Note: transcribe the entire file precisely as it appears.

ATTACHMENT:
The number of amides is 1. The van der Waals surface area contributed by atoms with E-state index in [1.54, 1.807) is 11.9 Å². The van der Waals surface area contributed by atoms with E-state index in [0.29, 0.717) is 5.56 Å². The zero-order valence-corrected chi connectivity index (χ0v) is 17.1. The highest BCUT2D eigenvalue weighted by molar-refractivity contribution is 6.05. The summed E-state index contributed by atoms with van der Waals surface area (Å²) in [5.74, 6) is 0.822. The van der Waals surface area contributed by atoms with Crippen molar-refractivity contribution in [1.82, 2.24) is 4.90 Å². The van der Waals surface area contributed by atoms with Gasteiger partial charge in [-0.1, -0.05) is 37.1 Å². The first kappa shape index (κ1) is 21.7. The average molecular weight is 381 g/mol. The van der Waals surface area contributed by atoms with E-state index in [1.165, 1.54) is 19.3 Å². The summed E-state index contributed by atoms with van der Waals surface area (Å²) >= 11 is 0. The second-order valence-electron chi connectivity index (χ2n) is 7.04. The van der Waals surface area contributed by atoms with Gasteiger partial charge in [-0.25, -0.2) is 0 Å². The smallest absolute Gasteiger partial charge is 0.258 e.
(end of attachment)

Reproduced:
The number of amides is 1. The van der Waals surface area contributed by atoms with E-state index in [1.54, 1.807) is 11.9 Å². The van der Waals surface area contributed by atoms with E-state index in [0.29, 0.717) is 5.56 Å². The zero-order valence-corrected chi connectivity index (χ0v) is 17.1. The highest BCUT2D eigenvalue weighted by molar-refractivity contribution is 6.05. The summed E-state index contributed by atoms with van der Waals surface area (Å²) in [5.74, 6) is 0.822. The van der Waals surface area contributed by atoms with Crippen molar-refractivity contribution in [1.82, 2.24) is 4.90 Å². The van der Waals surface area contributed by atoms with Gasteiger partial charge in [-0.1, -0.05) is 37.1 Å². The first kappa shape index (κ1) is 21.7. The average molecular weight is 381 g/mol. The van der Waals surface area contributed by atoms with E-state index in [1.165, 1.54) is 19.3 Å². The summed E-state index contributed by atoms with van der Waals surface area (Å²) >= 11 is 0. The second-order valence-electron chi connectivity index (χ2n) is 7.04. The van der Waals surface area contributed by atoms with Gasteiger partial charge in [-0.25, -0.2) is 0 Å². The smallest absolute Gasteiger partial charge is 0.258 e.